For the congresswoman, government programs aiming to be a lifeline for lower-income families is personal. Hayes, who is the ranking member of the House Agriculture Subcommittee on Nutrition, Foreign Agriculture, and Horticulture, is a former food stamp recipient who was working and in school while raising young children at the time.

Hayes said she was unable to support reforming food assistance without “revisiting tax cuts for the rich.” And she raised concerns about what this could mean for the future of SNAP, which will make up the vast majority of the 2023 Farm Bill that is up for negotiation this year.

“Most alarming, I fear this is not the last we will see of attacks to SNAP. This agreement puts nutrition programs at even greater risk in the Farm Bill and appropriations process,” Hayes said. “The provisions in this bill do not offer significant savings or reduce the deficit, yet time after time when concessions are needed it is at the expense of the poorest communities who have no one to stand up for them.”

Rep. Rosa DeLauro, D-3rd District, who is the ranking member of the influential House Appropriations Committee, had also raised “serious concerns” over the deal.

“I would not allow a default. But this is a problematic agreement that protects billionaires from taxes and hurts middle class and working families,” DeLauro said. “I can live with a painful compromise, but I cannot accept one so lopsided.”

While the delegation was divided on the vote, they all echoed a similar sentiment that Congress should not “normalize” how Republicans negotiated and forced an array of spending cuts to be linked to raising or suspending the debt limit.

“We would never let the country default, but by the same token, the Republicans are trying to normalize their reckless crisis as regular order,” Rep. John Larson, D-1st District, said. “Their attempt to normalize taking our economy hostage to cut important programs deserved a ‘no’ vote. We cannot normalize this process, including denying 700,000 older adults their food assistance.”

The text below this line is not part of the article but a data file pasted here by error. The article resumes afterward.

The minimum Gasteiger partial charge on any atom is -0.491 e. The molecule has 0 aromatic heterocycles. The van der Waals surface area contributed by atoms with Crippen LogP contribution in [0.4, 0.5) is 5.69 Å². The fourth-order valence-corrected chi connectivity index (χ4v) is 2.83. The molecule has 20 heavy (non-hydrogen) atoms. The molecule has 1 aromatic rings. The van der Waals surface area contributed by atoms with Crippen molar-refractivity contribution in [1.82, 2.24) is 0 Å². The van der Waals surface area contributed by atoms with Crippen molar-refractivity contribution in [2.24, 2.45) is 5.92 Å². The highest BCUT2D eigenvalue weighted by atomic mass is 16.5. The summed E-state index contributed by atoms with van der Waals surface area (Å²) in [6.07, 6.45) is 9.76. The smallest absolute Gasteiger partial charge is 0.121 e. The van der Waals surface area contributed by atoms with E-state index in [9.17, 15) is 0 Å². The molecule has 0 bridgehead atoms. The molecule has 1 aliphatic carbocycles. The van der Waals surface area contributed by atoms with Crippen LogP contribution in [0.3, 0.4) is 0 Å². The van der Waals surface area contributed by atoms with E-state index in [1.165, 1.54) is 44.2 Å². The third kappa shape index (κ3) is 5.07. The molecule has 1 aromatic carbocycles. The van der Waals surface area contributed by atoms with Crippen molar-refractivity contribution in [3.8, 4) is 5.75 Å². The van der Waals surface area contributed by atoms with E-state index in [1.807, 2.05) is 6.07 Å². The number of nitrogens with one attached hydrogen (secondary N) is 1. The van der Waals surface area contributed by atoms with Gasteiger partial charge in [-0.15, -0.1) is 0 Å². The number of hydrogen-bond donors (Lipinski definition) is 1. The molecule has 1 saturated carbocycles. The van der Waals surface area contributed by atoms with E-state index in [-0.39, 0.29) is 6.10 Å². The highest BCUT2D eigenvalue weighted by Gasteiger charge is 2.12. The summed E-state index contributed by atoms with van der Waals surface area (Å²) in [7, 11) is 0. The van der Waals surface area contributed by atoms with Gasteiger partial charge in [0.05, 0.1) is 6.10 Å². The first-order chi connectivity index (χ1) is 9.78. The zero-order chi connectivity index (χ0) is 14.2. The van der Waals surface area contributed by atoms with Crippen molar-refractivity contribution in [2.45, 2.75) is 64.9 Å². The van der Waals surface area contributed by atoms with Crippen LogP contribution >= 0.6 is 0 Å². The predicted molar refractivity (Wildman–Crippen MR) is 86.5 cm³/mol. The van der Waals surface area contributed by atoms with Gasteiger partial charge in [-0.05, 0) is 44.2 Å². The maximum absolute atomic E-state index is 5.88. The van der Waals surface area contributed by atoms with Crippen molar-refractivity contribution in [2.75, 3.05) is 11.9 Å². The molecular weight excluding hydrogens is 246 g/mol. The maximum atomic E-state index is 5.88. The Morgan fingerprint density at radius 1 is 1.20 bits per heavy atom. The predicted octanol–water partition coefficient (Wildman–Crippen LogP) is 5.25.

The Senate will now take up the bill, though the timeline is unclear. Any one senator can stall the process, which needs to wrap up by June 5. But senators overall feel confident they will pass the legislation with enough bipartisan support.

Sen. Richard Blumenthal, D-Conn., said Wednesday he is a “pretty certain yes” on the debt ceiling package. He had previously raised concerns about stricter work requirements but noted the expansion of benefits for certain groups like veterans. Blumenthal said he was most frustrated by the reduction in IRS funding to deal with tax enforcement.

“In a way, it’s a net plus, although again I’m not thrilled with extending the work requirement to 54-year-olds” for SNAP benefits, Blumenthal said. “What bothers me the most is the cuts in spending on the Internal Revenue Service that would have enabled more effective enforcement against tax evasion and avoidance to allow tax cheats to avoid paying taxes.”

But Sen. Chris Murphy, D-Conn., remained undecided on how he would vote as of Wednesday.

He said Biden kept some of Republicans’ bigger requests out of the deal, but Murphy’s overall assessment was that he was not a “fan” of negotiating with House Republicans. He argued that the process over the debt limit is “not a good sign” for future legislating.

“This isn’t a traditional negotiation like you have on guns or immigration or appropriations,” Murphy told reporters on Wednesday. “If your neighbor threatens to burn your house down and at the last minute doesn’t burn it down and is paid off, you don’t celebrate a new era of good relations with your neighbor. That’s essentially where we are.”

This story was originally published by the Connecticut Mirror.

Lisa Hagen is CT Public and CT Mirror’s shared Federal Policy Reporter. Based in Washington, D.C., she focuses on the impact of federal policy in Connecticut and covers the state’s congressional delegation. Lisa previously covered national politics and campaigns for U.S. News & World Report, The Hill and National Journal’s Hotline.